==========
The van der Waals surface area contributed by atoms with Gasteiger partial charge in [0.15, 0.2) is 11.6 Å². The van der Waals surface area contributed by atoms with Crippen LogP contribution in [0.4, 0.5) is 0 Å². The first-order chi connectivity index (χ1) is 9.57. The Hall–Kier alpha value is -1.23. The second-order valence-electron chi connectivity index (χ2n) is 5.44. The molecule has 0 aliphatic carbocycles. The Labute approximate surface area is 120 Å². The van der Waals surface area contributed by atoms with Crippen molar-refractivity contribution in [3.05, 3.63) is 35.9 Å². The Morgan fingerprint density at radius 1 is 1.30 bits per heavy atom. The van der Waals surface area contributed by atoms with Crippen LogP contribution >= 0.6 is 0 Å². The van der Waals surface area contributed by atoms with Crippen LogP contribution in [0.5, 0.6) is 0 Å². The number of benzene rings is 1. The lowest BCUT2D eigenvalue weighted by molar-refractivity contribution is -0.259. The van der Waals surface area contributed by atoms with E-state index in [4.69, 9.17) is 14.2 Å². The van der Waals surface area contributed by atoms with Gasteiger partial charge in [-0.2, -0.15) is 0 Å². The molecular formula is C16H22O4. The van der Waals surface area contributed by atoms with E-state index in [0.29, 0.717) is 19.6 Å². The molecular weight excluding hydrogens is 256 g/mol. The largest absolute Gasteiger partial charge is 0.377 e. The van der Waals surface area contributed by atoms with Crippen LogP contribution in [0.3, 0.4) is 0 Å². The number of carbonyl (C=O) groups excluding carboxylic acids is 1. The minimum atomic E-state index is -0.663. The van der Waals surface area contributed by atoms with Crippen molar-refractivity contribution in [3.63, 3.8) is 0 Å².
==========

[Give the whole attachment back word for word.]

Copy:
The van der Waals surface area contributed by atoms with Gasteiger partial charge in [0.15, 0.2) is 11.6 Å². The van der Waals surface area contributed by atoms with Crippen LogP contribution in [0.4, 0.5) is 0 Å². The first-order chi connectivity index (χ1) is 9.57. The Hall–Kier alpha value is -1.23. The second-order valence-electron chi connectivity index (χ2n) is 5.44. The molecule has 0 aliphatic carbocycles. The Labute approximate surface area is 120 Å². The van der Waals surface area contributed by atoms with Crippen molar-refractivity contribution in [3.05, 3.63) is 35.9 Å². The Morgan fingerprint density at radius 1 is 1.30 bits per heavy atom. The van der Waals surface area contributed by atoms with Crippen LogP contribution >= 0.6 is 0 Å². The van der Waals surface area contributed by atoms with Crippen LogP contribution in [0.5, 0.6) is 0 Å². The number of benzene rings is 1. The lowest BCUT2D eigenvalue weighted by molar-refractivity contribution is -0.259. The van der Waals surface area contributed by atoms with E-state index in [4.69, 9.17) is 14.2 Å². The van der Waals surface area contributed by atoms with Gasteiger partial charge in [-0.2, -0.15) is 0 Å². The molecular formula is C16H22O4. The van der Waals surface area contributed by atoms with E-state index in [0.29, 0.717) is 19.6 Å². The molecular weight excluding hydrogens is 256 g/mol. The largest absolute Gasteiger partial charge is 0.377 e. The van der Waals surface area contributed by atoms with Crippen LogP contribution in [0.3, 0.4) is 0 Å². The number of carbonyl (C=O) groups excluding carboxylic acids is 1. The minimum atomic E-state index is -0.663. The van der Waals surface area contributed by atoms with Crippen molar-refractivity contribution in [3.63, 3.8) is 0 Å².